Kola Abiola, who defined the country as one that is “politically and ethically complex,” explained that consistency and objectivity are the fulcrum of good leadership. He urged the government to provide basic social amenities for the citizenry. Speaking about unity, he urged Nigerians to avoid looking at things from the prism of primordial affinities. His comment trailed that of Briggs, who criticised former President Olusegun Obasanjo for saying he found President Jonathan his current job. “How can one man say that he found the job for (President) Jonathan, as if Jonathan is his house boy. He himself was brought out (from prison)  and given a job. What was his scorecard?” she asked.

She blamed the perception that the President was slow and non-performing on distractions from terrorist activities in the North, contrasting it with Obasanjo’s time in office. “Obasanjo didn’t endure this type of insecurity that Jonathan has had to deal with, but look at what he did to Odi and Zaki Biam. No past president of Nigeria, military or democratic, has ever put up with this level of distraction,” she said. Briggs soon found a point of convergence with earlier speakers, noting the damage corruption had done. “Nigerians must fight corruption, because a corrupt government will not fight itself,” she said. Although, he is facing corruption charges, former Abia State governor, Kalu, called for a stiffer fight against corruption. “This government is not committed to change because it has refused to bring corrupt people to book,” Kalu reasoned.  Melaye diagnosed the country’s ailment as a “dreadful congenital abnormality”. He claimed that the government is badly tainted with corruption, wondering how the subsidy payment of N245billion in 2010 ballooned to N2.3 trillion under the President’s watch. Melaye, a self-styled corruption crusader, queried why the President retained the Minister for Petroleum Resources, Diezani Alison-Madueke, despite being indicted by six government inquiries. He claimed that there was a “satanic collaboration between those in government and subsidy thieves”.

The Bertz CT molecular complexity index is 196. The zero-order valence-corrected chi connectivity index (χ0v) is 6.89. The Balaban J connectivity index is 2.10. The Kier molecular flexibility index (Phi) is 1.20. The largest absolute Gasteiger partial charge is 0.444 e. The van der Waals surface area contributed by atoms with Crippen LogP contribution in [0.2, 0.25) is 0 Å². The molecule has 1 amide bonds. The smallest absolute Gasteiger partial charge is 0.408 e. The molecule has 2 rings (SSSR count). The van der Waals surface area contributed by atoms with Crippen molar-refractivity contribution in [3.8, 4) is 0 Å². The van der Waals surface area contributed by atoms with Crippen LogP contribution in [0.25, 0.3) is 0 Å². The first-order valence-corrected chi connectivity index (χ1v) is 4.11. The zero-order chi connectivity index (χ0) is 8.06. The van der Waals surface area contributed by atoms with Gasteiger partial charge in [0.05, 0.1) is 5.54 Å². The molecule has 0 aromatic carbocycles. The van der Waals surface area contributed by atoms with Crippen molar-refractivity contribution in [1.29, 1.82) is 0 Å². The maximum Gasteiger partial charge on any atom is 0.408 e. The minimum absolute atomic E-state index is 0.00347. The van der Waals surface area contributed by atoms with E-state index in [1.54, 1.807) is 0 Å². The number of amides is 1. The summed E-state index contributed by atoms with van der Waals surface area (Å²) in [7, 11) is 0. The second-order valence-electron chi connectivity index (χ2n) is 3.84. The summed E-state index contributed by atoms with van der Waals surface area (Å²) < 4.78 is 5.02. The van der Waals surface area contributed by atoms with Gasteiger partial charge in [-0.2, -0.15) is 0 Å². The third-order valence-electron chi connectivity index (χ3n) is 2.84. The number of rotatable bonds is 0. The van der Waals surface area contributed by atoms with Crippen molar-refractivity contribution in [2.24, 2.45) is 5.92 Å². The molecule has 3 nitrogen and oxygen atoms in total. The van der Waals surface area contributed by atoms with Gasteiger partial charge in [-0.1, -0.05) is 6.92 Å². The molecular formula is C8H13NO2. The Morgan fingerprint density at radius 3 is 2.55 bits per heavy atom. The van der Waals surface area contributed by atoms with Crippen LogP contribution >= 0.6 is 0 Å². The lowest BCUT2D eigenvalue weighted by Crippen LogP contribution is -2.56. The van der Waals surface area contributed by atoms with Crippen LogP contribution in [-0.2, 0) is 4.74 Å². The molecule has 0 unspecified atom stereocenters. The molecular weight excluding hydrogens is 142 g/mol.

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In a robust defence of the political establishment, Maku, disagreed with the critics of the government.